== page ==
Book Image

OpenGL 4 Shading Language Cookbook - Second Edition

By : David Wolff
Book Image

OpenGL 4 Shading Language Cookbook - Second Edition

By: David Wolff

Overview of this book

OpenGL Shading Language (GLSL) is a programming language used for customizing parts of the OpenGL graphics pipeline that were formerly fixed-function, and are executed directly on the GPU. It provides programmers with unprecedented flexibility for implementing effects and optimizations utilizing the power of modern GPUs. With Version 4, the language has been further refined to provide programmers with greater power and flexibility, with new stages such as tessellation and compute. OpenGL 4 Shading Language Cookbook provides easy-to-follow examples that first walk you through the theory and background behind each technique, and then go on to provide and explain the GLSL and OpenGL code needed to implement it. Beginner level through to advanced techniques are presented including topics such as texturing, screen-space techniques, lighting, shading, tessellation shaders, geometry shaders, compute shaders, and shadows. OpenGL Shading Language 4 Cookbook is a practical guide that takes you from the fundamentals of programming with modern GLSL and OpenGL, through to advanced techniques. The recipes build upon each other and take you quickly from novice to advanced level code. You'll see essential lighting and shading techniques; examples that demonstrate how to make use of textures for a wide variety of effects and as part of other techniques; examples of screen-space techniques including HDR rendering, bloom, and blur; shadowing techniques; tessellation, geometry, and compute shaders; how to use noise effectively; and animation with particle systems. OpenGL Shading Language 4 Cookbook provides examples of modern shading techniques that can be used as a starting point for programmers to expand upon to produce modern, interactive, 3D computer graphics applications.
Table of Contents (17 chapters)
OpenGL 4 Shading Language Cookbook Second Edition
About the Author
About the Reviewers

Getting debug messages

Prior to recent versions of OpenGL, the traditional way to get debug information was to call glGetError. Unfortunately, that is an exceedingly tedious method for debugging a program. The glGetError function returns an error code if an error has occurred at some point previous to the time the function was called. This means that if we're chasing down a bug, we essentially need to call glGetError after every function call to an OpenGL function, or do a binary search-like process where we call it before and after a block of code, and then move the two calls closer to each other until we determine the source of the error. What a pain!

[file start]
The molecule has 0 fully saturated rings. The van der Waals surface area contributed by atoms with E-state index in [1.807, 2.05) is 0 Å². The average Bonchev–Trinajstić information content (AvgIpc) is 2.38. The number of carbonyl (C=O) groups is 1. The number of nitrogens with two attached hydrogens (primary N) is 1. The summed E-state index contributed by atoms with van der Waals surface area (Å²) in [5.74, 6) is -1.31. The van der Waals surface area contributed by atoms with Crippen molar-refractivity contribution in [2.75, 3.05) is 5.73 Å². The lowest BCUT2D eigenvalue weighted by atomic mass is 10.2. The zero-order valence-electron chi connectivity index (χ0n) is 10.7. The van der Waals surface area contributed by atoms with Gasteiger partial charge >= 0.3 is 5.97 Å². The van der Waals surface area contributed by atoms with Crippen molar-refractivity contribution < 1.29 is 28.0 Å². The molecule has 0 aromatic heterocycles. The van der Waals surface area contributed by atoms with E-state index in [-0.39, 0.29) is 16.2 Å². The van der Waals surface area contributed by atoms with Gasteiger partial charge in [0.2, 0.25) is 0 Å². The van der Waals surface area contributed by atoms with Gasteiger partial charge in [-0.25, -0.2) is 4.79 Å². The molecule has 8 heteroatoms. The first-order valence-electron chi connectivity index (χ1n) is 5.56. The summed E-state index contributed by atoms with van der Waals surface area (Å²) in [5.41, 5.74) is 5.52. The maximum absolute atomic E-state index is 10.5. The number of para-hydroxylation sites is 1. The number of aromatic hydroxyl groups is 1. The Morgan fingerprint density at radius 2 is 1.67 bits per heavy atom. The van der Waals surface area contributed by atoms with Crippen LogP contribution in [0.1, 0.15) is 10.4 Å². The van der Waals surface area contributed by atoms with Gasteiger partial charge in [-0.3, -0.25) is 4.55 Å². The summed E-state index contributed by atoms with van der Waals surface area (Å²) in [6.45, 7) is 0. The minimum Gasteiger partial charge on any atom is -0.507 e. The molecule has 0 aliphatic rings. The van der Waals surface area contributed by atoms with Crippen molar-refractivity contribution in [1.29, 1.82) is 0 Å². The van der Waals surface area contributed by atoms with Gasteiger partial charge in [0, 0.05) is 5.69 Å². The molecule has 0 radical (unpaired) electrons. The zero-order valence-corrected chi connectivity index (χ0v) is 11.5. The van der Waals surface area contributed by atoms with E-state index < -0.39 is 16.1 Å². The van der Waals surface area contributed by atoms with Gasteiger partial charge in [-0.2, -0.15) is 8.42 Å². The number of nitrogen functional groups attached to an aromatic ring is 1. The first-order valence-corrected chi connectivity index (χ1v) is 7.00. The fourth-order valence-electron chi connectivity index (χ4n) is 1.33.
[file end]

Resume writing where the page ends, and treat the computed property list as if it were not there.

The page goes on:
Thankfully, as of OpenGL 4.3, we now have support for a more modern method for debugging. Now we can register a debug callback function that will be executed whenever an error occurs, or other informational message is generated. Not only that, but we can send our own custom messages to be handled by the same callback, and we can filter the messages using a variety of criteria.

Getting ready

Create an OpenGL program with a debug context. While it is not strictly necessary to acquire a debug context, we might not get messages that are as informative as when we are using a debug context. To create an OpenGL context using GLFW with debugging enabled, use the following function call prior to creating the window.


An OpenGL debug context will have debug messages enabled by default. If, however, you need to enable debug messages explicitly, use the following call.


How to do it...

Use the following steps:

  1. Create a callback function to receive the debug messages. The function must conform to a specific prototype described in the OpenGL documentation. For this example, we'll use the following one:

    void debugCallback(GLenum source, GLenum type, GLuint id, GLenum severity, GLsizei length, const GLchar * message, void * param) {